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Christine Stevenson, Mediane and Magnificence: British Hospital and Asylum Architecture , 1660–1815, Yale University Press, 2000,ISBN 030008536 2.

Christine Stevenson, Mediane and Magnificence: British Hospital and Asylum Architecture ,... Reviews Christine Stevenson, Mediane and Magnificence: British Hospital and ylum Architecture, 1660—1815, Yale University Press, 2ooo,isbno3ooo8c36 2. J. G. Spurzheim, the phrenologist, claimed in 1817 that the new Edinburgh ylum, designed by Robert Reid, had cost so much to build that it could not afford to admit pauper lunatics. The design, with its clsically-inspired central block and linked pavilions echoed that of a country house whilst its proportion, ground floor arcade and central three-bay portico strongly resembled a plainer version of Reid's mterpiece, the elevation of Parliament Square, also in Edinburgh. Spurzheim argued that money spent on architectural ostentation w money that could be better spent on the patients or improved facilities. In doing so, he w contributing to a wider argument about the nature of architectural design in society and the distinction between true architectural magnificence and useless ostentation. Christine Stevenson's interest of the book, Medicine and Magnificence: British Hospital and ylum Architecture, 1660—1815, explores this topic and whilst describing the intrinsic architectural eighteenth century between Edinburgh design of these reflected the cultural beliefs and values of the period. hospitals At the start of the eighteenth century there were only a handful of building types bed primarily http://www.deepdyve.com/assets/images/DeepDyve-Logo-lg.png Architectural Heritage Edinburgh University Press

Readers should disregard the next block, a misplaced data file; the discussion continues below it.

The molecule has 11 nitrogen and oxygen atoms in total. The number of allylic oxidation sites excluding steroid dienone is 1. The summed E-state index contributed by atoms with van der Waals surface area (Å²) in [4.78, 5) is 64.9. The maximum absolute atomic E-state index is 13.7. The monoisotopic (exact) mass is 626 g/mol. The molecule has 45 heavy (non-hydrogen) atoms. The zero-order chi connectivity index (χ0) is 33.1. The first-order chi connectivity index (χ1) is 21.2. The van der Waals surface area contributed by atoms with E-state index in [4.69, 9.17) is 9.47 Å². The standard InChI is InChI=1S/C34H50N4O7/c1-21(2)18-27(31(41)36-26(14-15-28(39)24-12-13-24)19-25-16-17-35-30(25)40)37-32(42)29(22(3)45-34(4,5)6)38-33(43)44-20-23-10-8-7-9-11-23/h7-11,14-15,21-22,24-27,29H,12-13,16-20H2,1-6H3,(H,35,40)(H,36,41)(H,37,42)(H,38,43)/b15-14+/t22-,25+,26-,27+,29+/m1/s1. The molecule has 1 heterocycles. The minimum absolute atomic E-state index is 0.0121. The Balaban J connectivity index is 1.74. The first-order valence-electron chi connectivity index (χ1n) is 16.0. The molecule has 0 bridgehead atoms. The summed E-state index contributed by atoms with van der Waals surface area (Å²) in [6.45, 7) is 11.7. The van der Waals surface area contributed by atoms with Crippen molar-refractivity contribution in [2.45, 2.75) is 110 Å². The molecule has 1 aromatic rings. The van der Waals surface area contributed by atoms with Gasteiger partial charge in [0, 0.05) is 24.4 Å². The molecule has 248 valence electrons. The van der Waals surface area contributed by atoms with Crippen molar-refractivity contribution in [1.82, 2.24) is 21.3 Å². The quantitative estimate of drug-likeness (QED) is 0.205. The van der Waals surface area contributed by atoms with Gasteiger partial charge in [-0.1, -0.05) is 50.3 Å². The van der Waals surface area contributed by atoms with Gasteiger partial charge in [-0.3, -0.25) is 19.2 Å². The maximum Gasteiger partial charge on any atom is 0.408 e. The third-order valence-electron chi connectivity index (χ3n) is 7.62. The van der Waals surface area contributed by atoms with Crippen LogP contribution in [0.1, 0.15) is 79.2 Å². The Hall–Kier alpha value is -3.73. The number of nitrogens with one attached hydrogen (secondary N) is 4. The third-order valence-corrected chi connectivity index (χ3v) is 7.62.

Christine Stevenson, Mediane and Magnificence: British Hospital and Asylum Architecture , 1660–1815, Yale University Press, 2000,ISBN 030008536 2.

Architectural Heritage , Volume 12 (1): 88 – Jan 1, 2001

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Publisher
Edinburgh University Press
Copyright
Copyright © Edinburgh University Press
Subject
Reviews
ISSN
1350-7524
eISSN
1755-1641
DOI
10.3366/arch.2001.12.1.88
Publisher site
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Abstract

Reviews Christine Stevenson, Mediane and Magnificence: British Hospital and ylum Architecture, 1660—1815, Yale University Press, 2ooo,isbno3ooo8c36 2. J. G. Spurzheim, the phrenologist, claimed in 1817 that the new Edinburgh ylum, designed by Robert Reid, had cost so much to build that it could not afford to admit pauper lunatics. The design, with its clsically-inspired central block and linked pavilions echoed that of a country house whilst its proportion, ground floor arcade and central three-bay portico strongly resembled a plainer version of Reid's mterpiece, the elevation of Parliament Square, also in Edinburgh. Spurzheim argued that money spent on architectural ostentation w money that could be better spent on the patients or improved facilities. In doing so, he w contributing to a wider argument about the nature of architectural design in society and the distinction between true architectural magnificence and useless ostentation. Christine Stevenson's interest of the book, Medicine and Magnificence: British Hospital and ylum Architecture, 1660—1815, explores this topic and whilst describing the intrinsic architectural eighteenth century between Edinburgh design of these reflected the cultural beliefs and values of the period. hospitals At the start of the eighteenth century there were only a handful of building types bed primarily

Journal

Architectural HeritageEdinburgh University Press

Published: Jan 1, 2001

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